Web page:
Micky, Mike and Davy find that Peter and all their neighbors have been hypnotized by their Television sets. The Evil Wizard Glick is using an alien Frodis to control people's minds through ... See full summary »

Director:

Writers:

(teleplay), (teleplay) | 2 more credits »
Reviews
Edit

Cast

Episode cast overview:
...
Davy (as David Jones)
...
...
Peter Tork ...
...
Glick
Tony Giorgio ...
Otto
Bob Michaels ...
Cop
Richard Klein ...
Henchman (as Rick Klein)
Nyles Brown ...
Neighbor
Edit

Storyline

Micky, Mike and Davy find that Peter and all their neighbors have been hypnotized by their Television sets. The Evil Wizard Glick is using an alien Frodis to control people's minds through his machines (such as the Freeble Energizer) and plans to take over the world. Worst of all, The Monkees are prohibited by law to change into their Monkeemen alter ego's and even the chant Micky learned from a cereal box-top backfires on them. Written by The TV Archaeologist

Plot Summary | Add Synopsis

Plot Keywords:

written by star | See All (1) »

Genres:

Comedy | Music

Edit

Details

Language:

Release Date:

25 March 1968 (USA)  »

Company Credits

Show detailed on  »

Technical Specs

Runtime:

Sound Mix:

Color:

Aspect Ratio:

1.33 : 1
See  »
Edit

Did You Know?

Trivia

The chant that Mickey uses is "Nam-myoho-renge-kyo", a Buddhist mantra. The phrase can be literally translated as "I devote myself to the Lotus Sutra of the Wonderful Law." See more »

Quotes

Davy: [Nyles is staring blankly at the TV] Nyles! Oh no, has the TV got you too?
Neighbor: What TV? Man, I'm always like this.
See more »

Connections

References Star Trek (1966) See more »

Soundtracks

Good Morning, Good Morning
(uncredited)
Written by John Lennon and Paul McCartney
Performed by The Beatles
See more »

Frequently Asked Questions

This FAQ is empty. Add the first question.

User Reviews

 
Written and directed by Micky Dolenz
2 February 2014 | by (Youngstown,Ohio) – See all my reviews

Broadcast no. 58 (Mar 25 1968), "Mijacogeo" turned out to be the series' final telecast, and the directorial debut of Micky Dolenz, who also co-wrote both story and script. Micky's zestful direction differs little from previous efforts, but the rambling script occasionally makes this a chore to watch, some obvious potshots at media manipulation (the name 'Mijacogeo,' an anagram combining names of Dolenz family members, actually belonged to Micky's pet dog). Rip Taylor, previously seen in "Monkees on the Wheel," hams it up as Evil Wizard Glick, diabolical mastermind using an alien plant called a 'Frodis' (a not-so-veiled reference to pot) to ensnare TV viewers into a trance, another attempt to rule the world (they have their hands full trying to rule the LA TV station). There's a two-headed org that fares poorly against the Monkeemen, which only goes to prove that two heads are better than none. In a nice nod to The Beatles (who kindly gave Micky permission!), the group awaken to the sounds of "Good Morning Good Morning" (from SGT. PEPPER), while the actual Monkees song is "Zor and Zam," produced Jan 7 by Micky Dolenz himself (contributing musically only on percussion) but credited to 'The Monkees,' composed by Bill Chadwick and John Chadwick for a proposed TV series that never got off the ground. A witty and powerful anti-war message, this version is completely different from the one issued Apr 22 as the last track on THE BIRDS THE BEES AND THE MONKEES, a bit slower and lacking the heavy brass orchestration (unreleased at the time, now available on MISSING LINKS 3, issued in 1996). What's most interesting is that the very last performance on the very last episode is not a Monkees song but that of Tim Buckley, movingly performing his own "Song to the Siren," which would not be recorded until 1970, done solo on acoustic guitar (sadly, Tim died of a heroin overdose at age 28 in 1975). Micky Dolenz found great success behind the camera in England, where he didn't carry as much Monkees baggage as he did back in Hollywood, where his opportunities haven't been so numerous; this initial effort deserves praise for its experimental style, a radical departure even for this series, especially the zooming/dissolving imagery surrounding Tim Buckley. "Mijacogeo" was 55th in production, filmed Nov 27-30 1967, next up- "Monkees Mind Their Manor," where Peter Tork tried his hand at directing.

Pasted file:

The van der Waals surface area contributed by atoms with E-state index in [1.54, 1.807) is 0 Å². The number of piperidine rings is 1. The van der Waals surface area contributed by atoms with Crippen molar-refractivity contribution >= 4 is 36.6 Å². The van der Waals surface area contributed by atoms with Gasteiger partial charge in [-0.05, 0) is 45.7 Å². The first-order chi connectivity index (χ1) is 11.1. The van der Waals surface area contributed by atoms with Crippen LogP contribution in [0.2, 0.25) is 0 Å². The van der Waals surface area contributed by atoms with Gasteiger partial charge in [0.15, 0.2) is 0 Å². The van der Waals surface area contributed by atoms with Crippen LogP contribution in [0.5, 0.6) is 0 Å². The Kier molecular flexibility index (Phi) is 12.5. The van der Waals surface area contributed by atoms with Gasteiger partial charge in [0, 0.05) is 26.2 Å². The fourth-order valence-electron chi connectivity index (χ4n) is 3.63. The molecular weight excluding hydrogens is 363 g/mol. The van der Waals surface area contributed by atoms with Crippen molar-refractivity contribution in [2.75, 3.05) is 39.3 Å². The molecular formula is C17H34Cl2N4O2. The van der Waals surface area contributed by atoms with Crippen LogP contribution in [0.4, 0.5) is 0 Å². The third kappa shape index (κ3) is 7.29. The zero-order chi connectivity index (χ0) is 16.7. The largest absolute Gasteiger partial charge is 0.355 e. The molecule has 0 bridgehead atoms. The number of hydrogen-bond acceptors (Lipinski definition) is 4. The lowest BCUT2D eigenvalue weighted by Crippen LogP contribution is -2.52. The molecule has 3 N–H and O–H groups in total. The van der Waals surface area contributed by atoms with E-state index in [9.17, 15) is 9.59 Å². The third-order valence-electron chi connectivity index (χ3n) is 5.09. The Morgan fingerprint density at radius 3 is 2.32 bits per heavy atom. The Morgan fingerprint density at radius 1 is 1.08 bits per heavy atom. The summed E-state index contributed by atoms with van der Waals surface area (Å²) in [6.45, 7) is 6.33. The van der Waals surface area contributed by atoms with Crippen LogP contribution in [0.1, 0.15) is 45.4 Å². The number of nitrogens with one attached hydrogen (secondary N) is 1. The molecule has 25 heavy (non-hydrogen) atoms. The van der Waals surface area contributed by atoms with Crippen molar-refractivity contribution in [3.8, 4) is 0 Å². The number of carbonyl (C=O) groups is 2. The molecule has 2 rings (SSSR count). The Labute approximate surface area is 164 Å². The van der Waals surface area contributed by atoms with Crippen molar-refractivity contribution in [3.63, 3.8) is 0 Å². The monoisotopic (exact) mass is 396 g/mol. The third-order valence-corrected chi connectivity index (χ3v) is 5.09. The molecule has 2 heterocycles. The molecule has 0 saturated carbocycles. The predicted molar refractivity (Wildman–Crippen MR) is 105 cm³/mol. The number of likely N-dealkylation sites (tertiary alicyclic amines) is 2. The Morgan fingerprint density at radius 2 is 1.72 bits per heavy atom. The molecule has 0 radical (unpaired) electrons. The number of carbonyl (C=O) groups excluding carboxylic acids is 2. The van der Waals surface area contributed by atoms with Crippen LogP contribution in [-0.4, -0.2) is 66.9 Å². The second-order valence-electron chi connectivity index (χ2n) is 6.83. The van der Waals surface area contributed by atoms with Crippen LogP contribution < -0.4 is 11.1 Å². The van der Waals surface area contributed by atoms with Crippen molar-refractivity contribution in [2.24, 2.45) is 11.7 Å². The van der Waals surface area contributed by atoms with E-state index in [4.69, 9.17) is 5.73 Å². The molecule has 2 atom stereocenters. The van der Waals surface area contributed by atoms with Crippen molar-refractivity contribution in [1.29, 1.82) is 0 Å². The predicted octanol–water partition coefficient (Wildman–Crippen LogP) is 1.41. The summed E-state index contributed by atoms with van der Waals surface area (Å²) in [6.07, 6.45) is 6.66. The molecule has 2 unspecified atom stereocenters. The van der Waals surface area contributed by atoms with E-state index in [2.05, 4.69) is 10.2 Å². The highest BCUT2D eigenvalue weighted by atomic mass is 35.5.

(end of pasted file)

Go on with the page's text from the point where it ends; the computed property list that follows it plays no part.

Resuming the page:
4 of 4 people found this review helpful.  Was this review helpful to you?

Message Boards

Recent Posts
If you could show somebody *one* episode fundaria
What if The Monkees continued? USGrrrl
Monkees episode production order originaLee
A new movie about the Monkees? fundaria
Syndication ? mross30
Favorite Monkees song? ysam14
Discuss Mijacogeo (1968) on the IMDb message boards »

Contribute to This Page

Create a character page for:
?